As President Obama continues George W. Bush’s policies of military occupation in Afghanistan, it’s to be hoped that books such as Destiny Disrupted and thinkers like Ansary inspire Americans to start thinking about the Muslim world in new ways. Ideally, these new approaches won’t include aerial bombing of civilians and other forms of “collateral damage.”

Unbuckling the swashbuckler


REVIEW Given the phenomenal success of Johnny Depp’s Pirates of the Caribbean franchise, a revival of appreciation for the granddaddy of all cinematic swashbucklers, Douglas Fairbanks, is long overdue. Perfect accompaniment for home entertainment viewing of the silent film star arrives in the form of film historian Jeffrey Vance’s gorgeously laid out biography Douglas Fairbanks (University of California Press, 376 pages, $45).

Douglas Fairbanks was published with the assistance of the Academy of Motion Picture Arts and Sciences, so perhaps it’s to be expected that the prose sometimes skirts close to hagiography. But Vance, who has authored studies of Buster Keaton, Charles Chaplin, and Harold Lloyd, knows his silent film history. He provides a wealth of information about the productions of Fairbanks’ major pictures (including 1920’s The Mark of Zorro, 1921’s The Three Musketeers, 1922’s Douglas Fairbanks in Robin Hood, 1924’s The Thief of Bagdad, and 1926’s The Black Pirate). The chapters about the big costume epics are bracketed by discussions of the earlier non-costume silents and the few sound projects Fairbanks worked on. Throughout, the text is complemented by beautiful reproductions of photos of Fairbanks and his friends and family on and off set.

Audiences came to expect incredible displays of acrobatic athleticism from the one-time stage actor. "There was no living man as graceful," says Allan Dwan, who directed several Fairbanks pictures. Upon scouting locations at the Grand Canyon for A Modern Musketeer (1917), Fairbanks commented that he was disappointed because "I couldn’t jump it."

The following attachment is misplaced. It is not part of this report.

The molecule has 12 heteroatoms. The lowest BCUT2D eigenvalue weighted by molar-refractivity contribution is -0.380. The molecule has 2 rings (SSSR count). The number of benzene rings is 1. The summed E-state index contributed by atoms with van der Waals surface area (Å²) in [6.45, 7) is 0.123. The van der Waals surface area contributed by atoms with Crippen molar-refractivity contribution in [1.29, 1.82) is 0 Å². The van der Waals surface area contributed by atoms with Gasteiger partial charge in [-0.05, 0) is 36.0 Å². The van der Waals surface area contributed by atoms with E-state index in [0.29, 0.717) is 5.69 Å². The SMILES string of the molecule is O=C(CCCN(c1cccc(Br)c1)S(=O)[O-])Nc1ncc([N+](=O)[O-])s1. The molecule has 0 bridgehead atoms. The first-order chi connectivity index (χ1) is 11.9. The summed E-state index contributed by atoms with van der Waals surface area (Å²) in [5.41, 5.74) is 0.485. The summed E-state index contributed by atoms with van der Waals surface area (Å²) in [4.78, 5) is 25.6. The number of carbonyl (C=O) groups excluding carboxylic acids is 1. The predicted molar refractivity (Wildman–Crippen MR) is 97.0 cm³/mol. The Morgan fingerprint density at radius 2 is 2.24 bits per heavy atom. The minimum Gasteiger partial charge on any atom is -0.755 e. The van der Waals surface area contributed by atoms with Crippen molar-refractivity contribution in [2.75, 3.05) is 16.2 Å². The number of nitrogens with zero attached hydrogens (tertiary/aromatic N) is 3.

Vance argues that Fairbanks was instrumental in shaping most aspects of his productions, which wielded a major influence on 20th century pop culture. Errol Flynn grew up worshipping Fairbanks and saluted his hero by starring in his own version of the Robin Hood story (1938’s The Adventures of Robin Hood). Bob Kane, creator of Batman, tells Vance that Fairbanks’s depiction of Zorro ("a fop by day and a crusader at night") inspired the caped crusader’s costume, secret lair, and dual identity. Vance argues that Superman bore a heavy Fairbanks influence. Fairbanks also receives credit for popularizing the dark suntan, leaving us to wonder where George Hamilton or the Sonny Bono Cocoa Butter Open would have been without the great man’s example.

After he left his first wife for Mary Pickford, the actress dubbed "America’s sweetheart," Fairbanks climbed to heights of celebrity rarely attained by movie actors in the 1920s. Perhaps only Chaplin rivaled his peak fame. When Pickford and Fairbanks arrived in London in 1920, their entourage was mobbed, leaving Pickford briefly in fear for her life. From all indications they adjusted fairly well to this state of affairs, since both relished the limelight (Alexander Woolcott describes their post-marital jaunt as "the most exhausting and conspicuous honeymoon in the history of the marriage institution"). In order to gain more creative and financial control over their work, the couple used their new clout to join Chaplin and D.W. Griffith in founding United Artists.

Eighty-plus years on, the Fairbanks charisma can still wow an audience. And, at the risk of stressing the deadly obvious, DVD viewing really cannot do full justice to spectaculars made for the silver screen. At this year’s Silent Film Festival at the Castro Theatre, I had the privilege of taking in the 1927 feature Douglas Fairbanks in The Gaucho, which included plenty of leaping — and some tremendous vine-swinging which had the packed house screaming with pleasure. By that point well into his 40s and seemingly attempting to set a record for cinematic chain-smoking, Fairbanks was still near the acme of his physical powers. Portraying a more complex, jaded hero than in his earlier movies, he had put aside his discomfort with love scenes, thanks partly to co-star Lupe Velez, with whom he was having an affair. Ironically, Pickford appears in the film as an apparition of the Virgin Mary.